Sunday, October 7, 2001



More than 100 examples of scrimshaw are on
display at Whalers Villlage Museum.

Museum a window
into whaling days

The industry played an important
role in the islands' growth and development

By Cheryl Chee Tsutsumi
Special to the Star-Bulletin

Beginning next month, flotillas of boats will ply Hawaiian waters with full loads of passengers hoping to catch a glimpse of magnificent humpbacks. Measuring about 45 feet long and weighing up to 80,000 pounds, these gentle giants migrate each year from chilly Alaskan waters to winter with us. They usually stay through April, mating, giving birth to 1.5-ton calves and thrilling spectators with their lively tail slaps, breaches and other antics.

More than 150 years ago, thousands of sailors also roamed the Pacific in search of whales. Armed with heavy iron harpoons, they conquered the mighty creatures and collected their oil for lamps, their baleen for buggy whips and umbrella ribs, and their prized ambergris for use as a fixative for perfume. During the heyday of the industry in the mid-1800s, Lahaina, on Maui, was the principal port for America's Pacific whaling fleet. In 1846, whaling's peak year, 429 ships dropped anchor in Lahaina to re-provision and set their crews loose for rest and recreation.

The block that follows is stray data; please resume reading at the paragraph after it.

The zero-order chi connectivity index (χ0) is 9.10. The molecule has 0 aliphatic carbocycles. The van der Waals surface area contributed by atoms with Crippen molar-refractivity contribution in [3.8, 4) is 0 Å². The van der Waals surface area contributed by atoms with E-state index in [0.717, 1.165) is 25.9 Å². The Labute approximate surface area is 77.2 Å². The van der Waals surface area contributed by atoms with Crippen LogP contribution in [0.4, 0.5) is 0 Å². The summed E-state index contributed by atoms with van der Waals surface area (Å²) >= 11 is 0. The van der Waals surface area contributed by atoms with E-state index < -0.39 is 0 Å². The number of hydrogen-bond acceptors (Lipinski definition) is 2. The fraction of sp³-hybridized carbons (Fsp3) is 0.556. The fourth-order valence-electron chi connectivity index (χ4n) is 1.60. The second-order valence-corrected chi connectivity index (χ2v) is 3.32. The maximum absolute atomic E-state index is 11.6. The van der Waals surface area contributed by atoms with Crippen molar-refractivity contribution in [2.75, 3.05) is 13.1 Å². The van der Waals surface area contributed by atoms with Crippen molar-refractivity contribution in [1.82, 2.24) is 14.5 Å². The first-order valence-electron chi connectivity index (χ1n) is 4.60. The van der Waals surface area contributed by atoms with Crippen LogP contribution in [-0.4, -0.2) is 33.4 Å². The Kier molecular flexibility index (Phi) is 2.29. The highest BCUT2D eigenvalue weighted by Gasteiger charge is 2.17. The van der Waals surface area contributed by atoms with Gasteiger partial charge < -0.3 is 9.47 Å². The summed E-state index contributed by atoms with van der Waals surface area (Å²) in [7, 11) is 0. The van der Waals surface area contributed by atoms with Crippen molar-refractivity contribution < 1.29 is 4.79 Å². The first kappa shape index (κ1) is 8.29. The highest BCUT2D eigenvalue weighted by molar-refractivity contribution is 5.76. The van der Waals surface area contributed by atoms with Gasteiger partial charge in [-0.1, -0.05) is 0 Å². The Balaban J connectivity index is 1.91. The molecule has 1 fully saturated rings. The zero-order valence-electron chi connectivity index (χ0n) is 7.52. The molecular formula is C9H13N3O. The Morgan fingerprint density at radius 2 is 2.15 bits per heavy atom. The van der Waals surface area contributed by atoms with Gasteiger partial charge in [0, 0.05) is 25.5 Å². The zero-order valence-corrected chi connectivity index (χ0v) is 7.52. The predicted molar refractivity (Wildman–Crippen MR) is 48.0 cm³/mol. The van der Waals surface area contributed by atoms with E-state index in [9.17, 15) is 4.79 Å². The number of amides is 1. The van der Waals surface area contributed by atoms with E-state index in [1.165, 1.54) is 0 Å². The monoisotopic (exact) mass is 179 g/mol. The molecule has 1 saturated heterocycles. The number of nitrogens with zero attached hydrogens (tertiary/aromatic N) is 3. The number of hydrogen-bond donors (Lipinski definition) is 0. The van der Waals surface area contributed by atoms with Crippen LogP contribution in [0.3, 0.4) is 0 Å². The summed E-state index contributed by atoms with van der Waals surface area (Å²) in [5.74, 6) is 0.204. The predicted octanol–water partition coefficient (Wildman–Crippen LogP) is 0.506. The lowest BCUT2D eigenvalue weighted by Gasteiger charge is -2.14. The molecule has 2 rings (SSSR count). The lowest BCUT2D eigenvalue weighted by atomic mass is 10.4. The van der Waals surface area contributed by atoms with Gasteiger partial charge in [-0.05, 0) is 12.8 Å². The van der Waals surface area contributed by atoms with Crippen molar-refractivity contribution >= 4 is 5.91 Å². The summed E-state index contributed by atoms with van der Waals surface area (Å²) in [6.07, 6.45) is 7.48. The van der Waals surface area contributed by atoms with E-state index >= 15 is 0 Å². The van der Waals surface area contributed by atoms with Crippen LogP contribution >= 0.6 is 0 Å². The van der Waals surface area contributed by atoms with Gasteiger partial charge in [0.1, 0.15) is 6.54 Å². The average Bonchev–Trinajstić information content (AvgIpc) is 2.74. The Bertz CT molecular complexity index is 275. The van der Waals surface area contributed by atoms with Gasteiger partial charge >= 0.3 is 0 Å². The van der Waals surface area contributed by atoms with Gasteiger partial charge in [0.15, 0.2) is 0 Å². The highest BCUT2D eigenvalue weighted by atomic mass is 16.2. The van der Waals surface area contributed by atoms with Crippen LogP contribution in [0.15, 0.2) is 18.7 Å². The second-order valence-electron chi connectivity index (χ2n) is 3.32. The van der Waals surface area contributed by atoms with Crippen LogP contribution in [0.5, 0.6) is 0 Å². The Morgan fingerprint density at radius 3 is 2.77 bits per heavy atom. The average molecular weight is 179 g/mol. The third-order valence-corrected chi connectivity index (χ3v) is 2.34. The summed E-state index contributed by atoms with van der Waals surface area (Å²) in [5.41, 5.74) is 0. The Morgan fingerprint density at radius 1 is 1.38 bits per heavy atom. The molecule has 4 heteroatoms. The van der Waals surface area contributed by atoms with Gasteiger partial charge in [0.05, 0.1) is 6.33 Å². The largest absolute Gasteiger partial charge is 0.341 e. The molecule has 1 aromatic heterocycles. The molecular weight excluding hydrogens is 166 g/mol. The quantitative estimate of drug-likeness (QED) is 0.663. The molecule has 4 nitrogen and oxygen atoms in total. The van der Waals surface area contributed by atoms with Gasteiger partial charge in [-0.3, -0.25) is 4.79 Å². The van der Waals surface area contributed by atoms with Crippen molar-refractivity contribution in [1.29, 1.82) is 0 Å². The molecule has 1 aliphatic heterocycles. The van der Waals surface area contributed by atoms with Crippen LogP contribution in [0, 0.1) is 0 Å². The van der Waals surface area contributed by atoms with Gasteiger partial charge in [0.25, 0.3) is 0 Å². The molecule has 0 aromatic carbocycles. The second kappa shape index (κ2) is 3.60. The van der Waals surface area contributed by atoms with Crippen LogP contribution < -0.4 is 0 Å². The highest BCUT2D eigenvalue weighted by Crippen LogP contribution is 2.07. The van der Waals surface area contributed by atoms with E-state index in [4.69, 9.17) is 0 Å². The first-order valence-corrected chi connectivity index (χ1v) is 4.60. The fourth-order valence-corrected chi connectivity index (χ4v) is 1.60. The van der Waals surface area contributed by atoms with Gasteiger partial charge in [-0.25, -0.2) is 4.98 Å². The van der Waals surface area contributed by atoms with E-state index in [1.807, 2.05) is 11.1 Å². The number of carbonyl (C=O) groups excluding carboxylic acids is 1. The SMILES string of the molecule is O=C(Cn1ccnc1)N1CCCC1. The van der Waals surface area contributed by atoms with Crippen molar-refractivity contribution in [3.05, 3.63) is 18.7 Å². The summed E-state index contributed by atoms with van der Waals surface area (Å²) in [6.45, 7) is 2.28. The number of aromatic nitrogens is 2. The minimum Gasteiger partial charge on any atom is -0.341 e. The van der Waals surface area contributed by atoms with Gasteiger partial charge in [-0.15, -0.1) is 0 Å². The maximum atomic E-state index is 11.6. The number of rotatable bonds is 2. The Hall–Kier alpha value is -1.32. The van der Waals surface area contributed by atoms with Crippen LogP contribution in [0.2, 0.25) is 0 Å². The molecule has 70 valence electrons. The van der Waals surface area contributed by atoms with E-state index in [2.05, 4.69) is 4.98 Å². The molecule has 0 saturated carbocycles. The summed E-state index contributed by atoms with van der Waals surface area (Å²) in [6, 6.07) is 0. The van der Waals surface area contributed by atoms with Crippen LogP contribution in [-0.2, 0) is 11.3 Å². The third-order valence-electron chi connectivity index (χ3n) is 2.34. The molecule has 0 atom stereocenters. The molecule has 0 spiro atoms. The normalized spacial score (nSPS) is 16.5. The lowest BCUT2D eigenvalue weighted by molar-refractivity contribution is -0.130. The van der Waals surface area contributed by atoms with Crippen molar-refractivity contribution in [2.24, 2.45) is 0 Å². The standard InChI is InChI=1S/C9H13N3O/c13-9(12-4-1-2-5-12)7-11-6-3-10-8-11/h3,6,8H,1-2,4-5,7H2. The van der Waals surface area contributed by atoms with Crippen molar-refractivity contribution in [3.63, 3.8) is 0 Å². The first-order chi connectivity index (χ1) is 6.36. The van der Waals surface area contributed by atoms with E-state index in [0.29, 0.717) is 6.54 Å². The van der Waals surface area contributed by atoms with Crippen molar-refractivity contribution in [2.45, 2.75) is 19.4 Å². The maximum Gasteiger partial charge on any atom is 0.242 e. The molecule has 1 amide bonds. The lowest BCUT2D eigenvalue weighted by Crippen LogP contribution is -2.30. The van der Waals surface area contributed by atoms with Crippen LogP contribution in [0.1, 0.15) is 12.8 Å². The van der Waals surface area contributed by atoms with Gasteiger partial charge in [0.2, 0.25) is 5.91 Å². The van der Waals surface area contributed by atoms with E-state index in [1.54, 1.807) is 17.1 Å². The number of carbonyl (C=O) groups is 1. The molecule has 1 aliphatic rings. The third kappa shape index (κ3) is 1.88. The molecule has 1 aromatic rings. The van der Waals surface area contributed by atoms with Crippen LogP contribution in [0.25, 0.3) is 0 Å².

Sailors etched drawings on whale bone, teeth and baleen.
It then was rubbed with ink to bring out the design.

The rowdy seamen clashed with pious missionaries who were working to establish Lahaina as a bastion of Christianity. From 1802 to 1850 the picturesque seaside town also was the capital of the Hawaiian kingdom and the home of the alii (royalty). With such an intriguing cast of characters, it's no wonder Lahaina's story remains one of the most enthralling chapters in island history.

In Whalers Village shopping mall in neighboring Kaanapali Resort, Whalers Village Museum chronicles Lahaina's golden era of whaling (1825-1860) through hundreds of fascinating artifacts, including harpoons, sea chests, ships' logs, sailors' journals, tools and utensils. Photo murals and eye-catching graphics enhance the exhibit areas, and short films on whales and whaling are screened continually throughout the day.